Many companies work with a large number of systems and applications, in which all kinds of basic data are stored. Information about customers, products and suppliers, for example. However, this ‘master data’ is almost never exactly the same in the various systems. And the data is usually not synchronized either. With all the adverse consequences this entails.

Risks of incorrect and inconsistent data

In addition to causing an uncontrolled growth of information, manually correcting errors and inconsistencies is costly. Moreover, companies that do not have the right information run the risk of making wrong decisions, which can lead to disastrous consequences. Think declining sales and walking away customers.

Master Data Management

Thus, for good business operations, correct master data is crucial. This can be achieved by storing and maintaining the master data in a centralized location. The business-critical processes of an organization will use this master data and therefore always draw on this central domain storage, because this contains one version of the truth. Master Data Management encompasses the entire process around this, including monitoring, follow-up, control, governance and compliance.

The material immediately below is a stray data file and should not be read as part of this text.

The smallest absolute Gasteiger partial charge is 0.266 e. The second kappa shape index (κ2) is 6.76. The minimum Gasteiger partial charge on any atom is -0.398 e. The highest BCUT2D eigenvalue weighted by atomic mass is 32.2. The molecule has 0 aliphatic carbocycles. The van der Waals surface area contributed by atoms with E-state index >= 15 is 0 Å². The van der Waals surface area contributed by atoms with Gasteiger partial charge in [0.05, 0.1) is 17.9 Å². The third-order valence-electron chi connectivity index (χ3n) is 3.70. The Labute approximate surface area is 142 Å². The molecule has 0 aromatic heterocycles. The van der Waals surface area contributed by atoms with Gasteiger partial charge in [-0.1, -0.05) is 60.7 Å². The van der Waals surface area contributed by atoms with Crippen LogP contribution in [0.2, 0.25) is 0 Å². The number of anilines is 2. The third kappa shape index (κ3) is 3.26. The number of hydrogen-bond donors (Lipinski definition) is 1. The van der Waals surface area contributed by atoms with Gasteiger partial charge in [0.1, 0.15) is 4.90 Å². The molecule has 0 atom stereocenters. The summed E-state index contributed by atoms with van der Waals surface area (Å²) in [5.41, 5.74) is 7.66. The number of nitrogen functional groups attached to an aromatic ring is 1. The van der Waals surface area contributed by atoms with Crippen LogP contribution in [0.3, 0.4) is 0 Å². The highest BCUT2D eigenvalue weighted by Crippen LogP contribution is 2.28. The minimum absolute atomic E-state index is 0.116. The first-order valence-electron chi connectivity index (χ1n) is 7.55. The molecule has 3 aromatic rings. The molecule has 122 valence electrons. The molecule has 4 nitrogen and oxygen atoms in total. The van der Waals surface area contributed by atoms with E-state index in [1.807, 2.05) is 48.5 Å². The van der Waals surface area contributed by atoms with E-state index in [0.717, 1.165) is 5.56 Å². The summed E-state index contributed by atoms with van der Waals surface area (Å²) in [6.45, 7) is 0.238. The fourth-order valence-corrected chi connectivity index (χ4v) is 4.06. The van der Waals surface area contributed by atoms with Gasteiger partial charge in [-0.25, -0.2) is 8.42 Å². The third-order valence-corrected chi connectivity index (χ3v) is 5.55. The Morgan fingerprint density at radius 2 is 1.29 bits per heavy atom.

Technology and business processes

Master Data Management consists of two parts. On the one hand, the technology needed to centralize the data and the means to monitor the correct quality of this data, and on the other hand, all business processes that must be adapted to this. It is important to implement this in the organization in a controlled way. MDM is not something you can pick up as a project and implement once, it is a ‘continuing story’.

Key to success

For an MDM initiative to succeed, it is essential that it be supported by management. Moreover, the domains and the business processes that need to be adapted to them must be known. If the organization has no vision to optimize the existing business processes to the current requirements of the market and the organization, MDM is doomed to fail.

Step by Step

Finally, it is wise not to start with a’ big bang’ scenario all at once, but to tackle MDM in phases per domain. For example, start with the ‘customer’ domain and start optimizing all associated processes. If that goes well, it’s the next domain’s turn. This makes it possible to optimize the process step by step and work as cost-effectively as possible. Moreover, the results of previous steps can be a driving force for the organization to tackle the next domains – paving the way towards a data-driven organization.

In our next blog you will read more about the myths and facts surrounding Master Data Management.